NFU sets £30 billion agri-food export value target for UK by 2030

The NFU has revealed its export strategy which aims to grow the UK’s agri-food exports by 30% by 2030, bringing the total value of UK agri-food exports to over £30 billion.

The new ’30, 30, 30+’ ambition is designed to be achieved in partnership with the Government and contains a 10-point plan to reach the new target.

Th ten-point plan

  1. Understanding out strengths – a systematic assessment that maps out the UK agri-food and drink sector’s strengths, weaknesses, opportunities and threats (SWOT).
  2. Identifying the best overseas markets for success – identify key “target markets” overseas that complement the strengths established through the SWOT analysis.
  3. Unlocking target markets – working in partnership, government and industry need to identify existing barriers to accessing or growing market share in our target markets.
  4. Investing in technical expertise at home and abroad – delivering a programme of successful events and initiatives in the target markets.
  5. Domestic innovation and investment to improve export capacity – carrying out public and private investment in research and technology to help to grow UK exports.
  6. Ensuring domestic infrastructure supports international trade – making sure efficient transport links across the UK and to export hubs at ports and airports are fit for the 21st Century.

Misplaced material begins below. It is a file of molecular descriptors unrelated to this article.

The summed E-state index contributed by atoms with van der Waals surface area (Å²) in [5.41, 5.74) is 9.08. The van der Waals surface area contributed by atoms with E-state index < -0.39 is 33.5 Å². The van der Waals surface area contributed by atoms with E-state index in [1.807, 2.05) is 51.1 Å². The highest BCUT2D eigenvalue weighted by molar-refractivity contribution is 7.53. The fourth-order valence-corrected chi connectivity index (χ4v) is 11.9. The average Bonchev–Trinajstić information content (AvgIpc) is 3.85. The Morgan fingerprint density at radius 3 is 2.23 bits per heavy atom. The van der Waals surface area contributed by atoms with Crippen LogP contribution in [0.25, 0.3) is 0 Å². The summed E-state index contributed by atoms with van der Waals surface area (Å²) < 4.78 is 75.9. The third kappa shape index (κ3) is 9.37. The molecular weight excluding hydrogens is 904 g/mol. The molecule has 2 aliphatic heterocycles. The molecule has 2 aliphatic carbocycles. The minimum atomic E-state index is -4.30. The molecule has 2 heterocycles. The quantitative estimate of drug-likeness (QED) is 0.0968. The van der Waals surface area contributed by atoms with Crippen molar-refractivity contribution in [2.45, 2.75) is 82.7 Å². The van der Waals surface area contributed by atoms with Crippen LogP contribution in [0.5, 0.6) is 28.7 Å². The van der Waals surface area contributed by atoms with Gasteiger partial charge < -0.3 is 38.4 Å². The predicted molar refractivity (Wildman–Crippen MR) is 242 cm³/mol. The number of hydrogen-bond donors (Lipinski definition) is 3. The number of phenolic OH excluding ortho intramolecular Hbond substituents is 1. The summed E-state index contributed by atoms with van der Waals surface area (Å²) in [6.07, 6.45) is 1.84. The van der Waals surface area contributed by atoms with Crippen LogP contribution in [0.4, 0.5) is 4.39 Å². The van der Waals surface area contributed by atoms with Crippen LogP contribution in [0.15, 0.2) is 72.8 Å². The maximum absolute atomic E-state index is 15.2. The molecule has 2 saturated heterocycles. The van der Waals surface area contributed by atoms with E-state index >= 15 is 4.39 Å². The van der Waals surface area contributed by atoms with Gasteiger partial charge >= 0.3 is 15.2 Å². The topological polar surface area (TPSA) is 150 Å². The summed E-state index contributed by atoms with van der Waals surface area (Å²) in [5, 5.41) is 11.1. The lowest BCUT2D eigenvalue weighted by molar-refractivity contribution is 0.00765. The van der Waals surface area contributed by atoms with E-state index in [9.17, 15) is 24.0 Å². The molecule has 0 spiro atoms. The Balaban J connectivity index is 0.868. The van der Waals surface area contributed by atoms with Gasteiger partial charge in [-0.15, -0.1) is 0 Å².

7. Domestic support for exporters – the Government and industry continuing to invest in domestic awareness and upskilling initiatives.
  8. Creating a trade information one-stop-shop for agri-food exports – a one-stop-shop bringing together information from across the UK, tailored to individual parts of the UK where necessary
  9. Marketing and promotions – reviewing of marketing and promotional activities for agri-food exports and enhancing UK industry’s presence at events such as trade shows.
  10. Strategic co-ordination and ownership – ensuring the recently announced Food and Drink Export Council is jointly led by government and industry, with co-chairs appointed on a rotating basis from governments and industry across each of the four nations.

“The premium quality of British food is recognised all around the world. Our iconic products, such as Cheddar cheese and British lamb, are not just known for their quality, but the high standards and sustainability they are produced to,” said NFU president, Minette Batters.

“As we enter a new world where the UK aims to be a major player in global trade, and our farmers will be facing much more competition from imports, now is the time to drive our agri-food exports. There are some fantastic opportunities for Britain in our new trading relationships and for British food and farming.”

Ms Batters added that NFU wants to work with the government to increase our agri-food exports by 30% by 2030 and see tangible progress, and expressed her belief that the 10-point plan the union has put together can help achieve this, but that it needs commitment and resource from the government to enable this growth.

“We also shouldn’t be afraid to take a leaf out of our competitors’ playbooks either,” she added. “The likes of Australia, New Zealand and the USA are competitive exporters because they put the experts and resources into their target markets. That’s something our government should be looking to emulate and work with farmers to achieve.”

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